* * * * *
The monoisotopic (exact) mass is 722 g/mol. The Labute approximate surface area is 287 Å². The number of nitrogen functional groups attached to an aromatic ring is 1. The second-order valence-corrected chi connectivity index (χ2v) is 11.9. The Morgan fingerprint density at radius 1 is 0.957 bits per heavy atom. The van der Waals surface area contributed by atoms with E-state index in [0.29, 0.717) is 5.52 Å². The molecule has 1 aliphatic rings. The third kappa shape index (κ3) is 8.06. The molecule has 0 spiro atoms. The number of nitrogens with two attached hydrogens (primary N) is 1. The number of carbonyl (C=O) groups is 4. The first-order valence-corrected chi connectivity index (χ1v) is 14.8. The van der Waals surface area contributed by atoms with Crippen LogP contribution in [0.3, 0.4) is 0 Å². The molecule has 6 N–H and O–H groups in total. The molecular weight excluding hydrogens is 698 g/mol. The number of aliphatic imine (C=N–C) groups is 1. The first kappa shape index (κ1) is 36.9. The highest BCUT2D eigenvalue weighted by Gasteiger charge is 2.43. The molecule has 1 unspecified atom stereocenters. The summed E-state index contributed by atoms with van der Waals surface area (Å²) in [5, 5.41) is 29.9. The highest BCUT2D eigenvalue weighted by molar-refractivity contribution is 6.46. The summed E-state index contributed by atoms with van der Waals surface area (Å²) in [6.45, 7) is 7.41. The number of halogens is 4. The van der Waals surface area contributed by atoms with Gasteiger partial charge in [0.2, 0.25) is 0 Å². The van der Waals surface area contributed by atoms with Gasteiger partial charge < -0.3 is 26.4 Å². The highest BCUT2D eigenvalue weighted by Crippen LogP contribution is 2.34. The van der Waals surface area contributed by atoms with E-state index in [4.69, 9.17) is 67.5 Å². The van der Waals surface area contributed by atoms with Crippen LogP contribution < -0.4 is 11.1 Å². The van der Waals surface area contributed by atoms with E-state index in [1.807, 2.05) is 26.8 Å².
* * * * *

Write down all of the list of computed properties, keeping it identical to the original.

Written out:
The monoisotopic (exact) mass is 722 g/mol. The Labute approximate surface area is 287 Å². The number of nitrogen functional groups attached to an aromatic ring is 1. The second-order valence-corrected chi connectivity index (χ2v) is 11.9. The Morgan fingerprint density at radius 1 is 0.957 bits per heavy atom. The van der Waals surface area contributed by atoms with E-state index in [0.29, 0.717) is 5.52 Å². The molecule has 1 aliphatic rings. The third kappa shape index (κ3) is 8.06. The molecule has 0 spiro atoms. The number of nitrogens with two attached hydrogens (primary N) is 1. The number of carbonyl (C=O) groups is 4. The first-order valence-corrected chi connectivity index (χ1v) is 14.8. The van der Waals surface area contributed by atoms with Crippen LogP contribution in [0.3, 0.4) is 0 Å². The molecule has 6 N–H and O–H groups in total. The molecular weight excluding hydrogens is 698 g/mol. The number of aliphatic imine (C=N–C) groups is 1. The first kappa shape index (κ1) is 36.9. The highest BCUT2D eigenvalue weighted by Gasteiger charge is 2.43. The molecule has 1 unspecified atom stereocenters. The summed E-state index contributed by atoms with van der Waals surface area (Å²) in [5, 5.41) is 29.9. The highest BCUT2D eigenvalue weighted by molar-refractivity contribution is 6.46. The summed E-state index contributed by atoms with van der Waals surface area (Å²) in [6.45, 7) is 7.41. The number of halogens is 4. The van der Waals surface area contributed by atoms with Gasteiger partial charge in [0.2, 0.25) is 0 Å². The van der Waals surface area contributed by atoms with Gasteiger partial charge < -0.3 is 26.4 Å². The highest BCUT2D eigenvalue weighted by Crippen LogP contribution is 2.34. The van der Waals surface area contributed by atoms with E-state index in [4.69, 9.17) is 67.5 Å². The van der Waals surface area contributed by atoms with Crippen LogP contribution < -0.4 is 11.1 Å². The van der Waals surface area contributed by atoms with E-state index in [1.807, 2.05) is 26.8 Å².